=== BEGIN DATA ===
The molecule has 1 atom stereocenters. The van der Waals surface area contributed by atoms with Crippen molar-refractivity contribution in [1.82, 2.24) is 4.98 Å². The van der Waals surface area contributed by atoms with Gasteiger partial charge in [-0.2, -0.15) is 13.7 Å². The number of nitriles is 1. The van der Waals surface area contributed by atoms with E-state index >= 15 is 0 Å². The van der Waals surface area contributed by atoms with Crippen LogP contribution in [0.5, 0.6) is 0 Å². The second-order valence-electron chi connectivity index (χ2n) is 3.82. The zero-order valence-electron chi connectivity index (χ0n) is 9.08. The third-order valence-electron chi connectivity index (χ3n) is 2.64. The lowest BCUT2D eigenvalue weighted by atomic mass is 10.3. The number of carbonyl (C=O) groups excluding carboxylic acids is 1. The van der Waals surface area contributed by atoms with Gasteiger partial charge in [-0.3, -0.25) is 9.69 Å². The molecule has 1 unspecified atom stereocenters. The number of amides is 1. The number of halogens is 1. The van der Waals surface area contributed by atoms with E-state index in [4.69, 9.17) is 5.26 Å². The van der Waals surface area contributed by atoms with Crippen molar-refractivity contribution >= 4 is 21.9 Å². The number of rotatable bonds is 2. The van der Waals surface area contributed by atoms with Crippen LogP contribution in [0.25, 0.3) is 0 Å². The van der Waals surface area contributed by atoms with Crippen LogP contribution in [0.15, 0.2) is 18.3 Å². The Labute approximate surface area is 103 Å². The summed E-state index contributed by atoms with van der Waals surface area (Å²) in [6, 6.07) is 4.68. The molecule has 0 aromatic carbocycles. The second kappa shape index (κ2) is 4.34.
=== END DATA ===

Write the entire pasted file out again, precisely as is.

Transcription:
The molecule has 1 atom stereocenters. The van der Waals surface area contributed by atoms with Crippen molar-refractivity contribution in [1.82, 2.24) is 4.98 Å². The van der Waals surface area contributed by atoms with Gasteiger partial charge in [-0.2, -0.15) is 13.7 Å². The number of nitriles is 1. The van der Waals surface area contributed by atoms with E-state index >= 15 is 0 Å². The van der Waals surface area contributed by atoms with Crippen LogP contribution in [0.5, 0.6) is 0 Å². The second-order valence-electron chi connectivity index (χ2n) is 3.82. The zero-order valence-electron chi connectivity index (χ0n) is 9.08. The third-order valence-electron chi connectivity index (χ3n) is 2.64. The lowest BCUT2D eigenvalue weighted by atomic mass is 10.3. The number of carbonyl (C=O) groups excluding carboxylic acids is 1. The van der Waals surface area contributed by atoms with Gasteiger partial charge in [-0.3, -0.25) is 9.69 Å². The molecule has 1 unspecified atom stereocenters. The number of amides is 1. The number of halogens is 1. The van der Waals surface area contributed by atoms with E-state index in [4.69, 9.17) is 5.26 Å². The van der Waals surface area contributed by atoms with Crippen molar-refractivity contribution >= 4 is 21.9 Å². The number of rotatable bonds is 2. The van der Waals surface area contributed by atoms with Crippen LogP contribution in [0.25, 0.3) is 0 Å². The van der Waals surface area contributed by atoms with Crippen LogP contribution in [0.15, 0.2) is 18.3 Å². The Labute approximate surface area is 103 Å². The summed E-state index contributed by atoms with van der Waals surface area (Å²) in [6, 6.07) is 4.68. The molecule has 0 aromatic carbocycles. The second kappa shape index (κ2) is 4.34.